Faculty Advisor

Gibson, Daniel G


Seniors in an assisted living home watched donated comedy skits. They 1) laughed during each of 6 sessions, 2) completed surveys to rank & recommend skits, 3) actively participated in discussions, 4) attended regularly, and 5) felt good about contributing to research. Based on these criteria, the humor program was considered a success. Surprisingly, seniors 1) did not laugh at comedy they grew up with and remembered as funny and 2) laughed at skits they later alleged to be "offensive." Successful humor programs can rely on a trial-&-error approach and need not be expensive, complex, or labor-intensive. Finally, those who believe in the benefits of laughter should not be afraid to develop a humor program as long as the sponsoring organization is supportive.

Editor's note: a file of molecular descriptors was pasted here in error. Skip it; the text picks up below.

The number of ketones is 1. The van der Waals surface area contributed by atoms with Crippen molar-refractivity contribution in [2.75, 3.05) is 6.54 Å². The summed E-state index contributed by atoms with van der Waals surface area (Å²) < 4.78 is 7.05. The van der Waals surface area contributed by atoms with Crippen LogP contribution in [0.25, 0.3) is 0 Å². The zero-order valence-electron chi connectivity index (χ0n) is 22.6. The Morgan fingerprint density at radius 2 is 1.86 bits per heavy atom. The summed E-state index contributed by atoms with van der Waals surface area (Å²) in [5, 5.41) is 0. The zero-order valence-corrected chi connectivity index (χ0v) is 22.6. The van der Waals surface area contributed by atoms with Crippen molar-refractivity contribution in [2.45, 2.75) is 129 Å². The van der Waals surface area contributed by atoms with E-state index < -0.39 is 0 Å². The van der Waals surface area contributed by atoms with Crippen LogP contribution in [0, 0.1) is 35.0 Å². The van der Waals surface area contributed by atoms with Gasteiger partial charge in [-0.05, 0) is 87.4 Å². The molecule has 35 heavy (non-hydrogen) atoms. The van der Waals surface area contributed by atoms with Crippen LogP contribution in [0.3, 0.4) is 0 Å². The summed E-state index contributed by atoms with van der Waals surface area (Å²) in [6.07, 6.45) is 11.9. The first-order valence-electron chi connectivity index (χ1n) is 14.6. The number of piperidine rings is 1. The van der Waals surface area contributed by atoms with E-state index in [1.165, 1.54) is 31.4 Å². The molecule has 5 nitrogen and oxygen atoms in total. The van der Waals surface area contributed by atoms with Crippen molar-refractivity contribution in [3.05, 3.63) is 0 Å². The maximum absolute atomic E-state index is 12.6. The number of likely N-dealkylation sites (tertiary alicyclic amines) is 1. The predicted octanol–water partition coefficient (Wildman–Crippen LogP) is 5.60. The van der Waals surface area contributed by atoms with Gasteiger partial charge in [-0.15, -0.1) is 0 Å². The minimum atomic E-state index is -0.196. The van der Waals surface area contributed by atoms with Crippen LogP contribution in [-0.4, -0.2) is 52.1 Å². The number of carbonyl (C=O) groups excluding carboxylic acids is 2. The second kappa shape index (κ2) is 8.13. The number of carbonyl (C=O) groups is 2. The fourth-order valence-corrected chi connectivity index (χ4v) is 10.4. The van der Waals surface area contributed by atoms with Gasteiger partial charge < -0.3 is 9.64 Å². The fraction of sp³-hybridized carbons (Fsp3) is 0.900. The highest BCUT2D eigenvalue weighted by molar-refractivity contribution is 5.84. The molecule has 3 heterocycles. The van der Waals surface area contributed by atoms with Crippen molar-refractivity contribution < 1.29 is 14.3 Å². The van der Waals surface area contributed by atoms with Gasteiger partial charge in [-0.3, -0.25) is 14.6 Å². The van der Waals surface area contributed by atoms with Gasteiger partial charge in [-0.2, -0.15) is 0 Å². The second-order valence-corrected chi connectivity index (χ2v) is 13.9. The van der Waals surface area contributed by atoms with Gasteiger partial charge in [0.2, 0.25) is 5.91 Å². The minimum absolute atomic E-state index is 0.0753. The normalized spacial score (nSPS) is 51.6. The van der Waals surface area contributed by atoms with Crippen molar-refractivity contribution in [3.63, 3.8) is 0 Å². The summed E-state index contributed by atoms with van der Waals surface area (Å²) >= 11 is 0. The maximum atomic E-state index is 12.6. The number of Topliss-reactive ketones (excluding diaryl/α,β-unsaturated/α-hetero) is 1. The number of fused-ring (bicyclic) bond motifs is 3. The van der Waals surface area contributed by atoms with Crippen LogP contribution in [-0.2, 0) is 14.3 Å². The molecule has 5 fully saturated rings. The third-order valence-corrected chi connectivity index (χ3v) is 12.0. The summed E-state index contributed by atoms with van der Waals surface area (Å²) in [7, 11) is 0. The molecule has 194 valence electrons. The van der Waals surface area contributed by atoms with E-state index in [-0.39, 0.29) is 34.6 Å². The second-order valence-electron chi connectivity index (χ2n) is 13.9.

Worcester Polytechnic Institute

Date Accepted

October 2006

Project Type

Interactive Qualifying Project



Advisor Department

Biology and Biotechnology

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